March 27, 2009
At The Armory Show 2009 Wetterling Gallery showed two documentary videos and a digital rendering introducing a large installation called Big Bambú by the artists Mike and Doug Starn. The Starns’ Big Bambú is an artwork in the realm of architecture and performance, a massive, moving construction made out of countless bamboo poles that is in constant transformation.
VernissageTV had the opportunity to have a look at the real thing at Mike and Doug Starn’s vast studio space in the former Tallix foundry in Beacon, New York.
The Starn twins took over the foundry in September 2008 and immediately started construction of Big Bambú. The artwork starts as a massive tower created from lashed together bamboo poles. At its pinnacle, the architecture will cantilever out as far as the bamboo poles network allows, and then will bridge down to the floor. There’s no outside scaffolding or support. At this point the first tower will be dismantled pole by pole and carried through the structure and down to create another monumental tower and then on again, walking down the 320 feet space and then back again. The impressive structure moves throught the huge space almost like a Slinky.
Big Bambú will evolve through the continuous rebuilding and rethinking of the structure at all times. As of November 15th, more than 2,000 bamboo poles have been assembled by a team of 8 to 15 rock climbers at a time.
The Starn brothers are currently developing an exhibition project focusing on Big Bambú, with the Detroit Institute of Arts for the fall of 2009, and potential venues in Naples (Italy).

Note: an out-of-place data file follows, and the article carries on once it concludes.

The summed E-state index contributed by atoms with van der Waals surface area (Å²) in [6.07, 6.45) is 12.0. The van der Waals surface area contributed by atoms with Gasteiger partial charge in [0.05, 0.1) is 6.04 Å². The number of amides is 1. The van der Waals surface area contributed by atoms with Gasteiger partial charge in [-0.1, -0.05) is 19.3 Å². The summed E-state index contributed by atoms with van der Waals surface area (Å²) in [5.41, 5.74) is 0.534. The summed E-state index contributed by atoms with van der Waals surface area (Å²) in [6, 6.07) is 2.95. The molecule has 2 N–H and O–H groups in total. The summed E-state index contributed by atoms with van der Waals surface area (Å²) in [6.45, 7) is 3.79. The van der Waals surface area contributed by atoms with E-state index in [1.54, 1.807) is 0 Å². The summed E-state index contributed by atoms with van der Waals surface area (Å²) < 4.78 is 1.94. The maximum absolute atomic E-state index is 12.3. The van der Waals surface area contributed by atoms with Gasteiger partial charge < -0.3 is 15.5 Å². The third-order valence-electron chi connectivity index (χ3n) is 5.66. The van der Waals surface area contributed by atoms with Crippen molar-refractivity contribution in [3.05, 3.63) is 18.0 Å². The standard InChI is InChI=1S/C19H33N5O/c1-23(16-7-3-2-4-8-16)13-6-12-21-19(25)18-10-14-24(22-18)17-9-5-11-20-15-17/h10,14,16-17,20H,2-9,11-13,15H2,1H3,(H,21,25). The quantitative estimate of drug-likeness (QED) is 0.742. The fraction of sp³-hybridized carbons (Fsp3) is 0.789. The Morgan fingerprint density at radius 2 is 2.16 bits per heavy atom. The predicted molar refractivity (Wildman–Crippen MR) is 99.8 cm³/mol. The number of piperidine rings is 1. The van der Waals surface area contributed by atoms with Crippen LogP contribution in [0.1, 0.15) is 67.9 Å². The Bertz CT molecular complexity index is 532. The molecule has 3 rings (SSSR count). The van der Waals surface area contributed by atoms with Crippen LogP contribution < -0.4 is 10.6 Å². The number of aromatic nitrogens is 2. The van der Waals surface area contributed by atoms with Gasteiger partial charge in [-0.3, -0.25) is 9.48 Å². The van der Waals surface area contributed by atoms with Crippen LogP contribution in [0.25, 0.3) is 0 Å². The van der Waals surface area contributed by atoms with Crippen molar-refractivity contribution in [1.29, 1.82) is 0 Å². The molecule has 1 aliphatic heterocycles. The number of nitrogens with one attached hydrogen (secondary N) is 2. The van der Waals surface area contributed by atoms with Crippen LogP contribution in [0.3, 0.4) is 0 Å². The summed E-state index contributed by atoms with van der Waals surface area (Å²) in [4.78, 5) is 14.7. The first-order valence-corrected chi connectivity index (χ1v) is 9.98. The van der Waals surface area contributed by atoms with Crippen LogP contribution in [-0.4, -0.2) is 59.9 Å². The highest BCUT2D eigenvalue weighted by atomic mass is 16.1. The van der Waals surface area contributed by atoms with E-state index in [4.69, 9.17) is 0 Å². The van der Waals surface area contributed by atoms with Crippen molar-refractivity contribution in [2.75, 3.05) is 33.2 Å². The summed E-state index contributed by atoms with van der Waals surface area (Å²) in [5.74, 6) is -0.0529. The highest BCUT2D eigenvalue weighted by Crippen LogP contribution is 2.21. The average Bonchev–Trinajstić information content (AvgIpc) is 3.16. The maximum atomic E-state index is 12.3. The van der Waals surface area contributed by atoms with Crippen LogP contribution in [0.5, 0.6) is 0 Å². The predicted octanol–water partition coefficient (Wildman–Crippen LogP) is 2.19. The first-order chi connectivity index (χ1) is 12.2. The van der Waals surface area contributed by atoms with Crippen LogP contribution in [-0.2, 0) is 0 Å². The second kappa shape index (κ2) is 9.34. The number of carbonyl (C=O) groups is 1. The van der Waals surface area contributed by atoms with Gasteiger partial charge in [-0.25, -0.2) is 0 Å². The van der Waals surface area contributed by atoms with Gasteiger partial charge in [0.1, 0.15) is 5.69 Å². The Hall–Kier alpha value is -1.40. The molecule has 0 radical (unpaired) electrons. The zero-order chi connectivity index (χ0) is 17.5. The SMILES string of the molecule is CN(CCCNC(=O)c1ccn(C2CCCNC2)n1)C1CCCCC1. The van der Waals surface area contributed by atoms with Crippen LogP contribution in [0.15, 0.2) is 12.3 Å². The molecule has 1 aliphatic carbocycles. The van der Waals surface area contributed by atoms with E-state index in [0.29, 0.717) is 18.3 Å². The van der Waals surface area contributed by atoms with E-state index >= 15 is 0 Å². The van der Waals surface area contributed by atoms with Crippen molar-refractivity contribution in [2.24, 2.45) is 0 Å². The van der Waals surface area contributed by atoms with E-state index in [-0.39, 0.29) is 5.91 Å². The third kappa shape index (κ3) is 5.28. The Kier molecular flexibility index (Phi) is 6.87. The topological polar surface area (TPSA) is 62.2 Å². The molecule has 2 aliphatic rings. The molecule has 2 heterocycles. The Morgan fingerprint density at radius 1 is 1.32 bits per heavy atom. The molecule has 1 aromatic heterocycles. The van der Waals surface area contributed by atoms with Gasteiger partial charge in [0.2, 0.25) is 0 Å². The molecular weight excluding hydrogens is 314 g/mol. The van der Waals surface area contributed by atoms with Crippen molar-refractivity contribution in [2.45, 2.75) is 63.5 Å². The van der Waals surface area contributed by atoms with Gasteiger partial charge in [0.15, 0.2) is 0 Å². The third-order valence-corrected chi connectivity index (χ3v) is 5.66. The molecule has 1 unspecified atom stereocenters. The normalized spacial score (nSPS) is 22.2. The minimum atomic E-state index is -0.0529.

This video shows the artwork on the occasion of an open studio / private view / brunch that has been held during the Armory Show. A video of the artist talk on that day will follow soon.
Mike + Doug Starn: Big Bambú. Open Studio / Private View, Beacon / New York, March 8, 2009.
From Mike and Doug Starn’s website:
Big Bambú is consistent with the idea of a self-healing organism; within this “fabric” of bamboo pole network, the artists expect that some poles will stress and fail, but that the structure (the bamboo poles are fibrous and flexible unlike wooden boards that crack and break apart) will maintain some integrity. The tower represents the concepts of self-organization, adaptation and the interconnectedness of all things.
Big Bambú is connotative of an autonomous, spontaneous, self-governing, disorganized network responding to itself to better navigate the environment. “It represents me- in that I am who I was, and, I am completely different than I was when I was a little boy.” Doug Starn writes.
The Starns are currently developing an exhibition project focusing on Big Bambú, with the Detroit Institute of Arts for the fall of 2009, and potential venues in Naples (Italy).
Tags: Mike + Doug Starn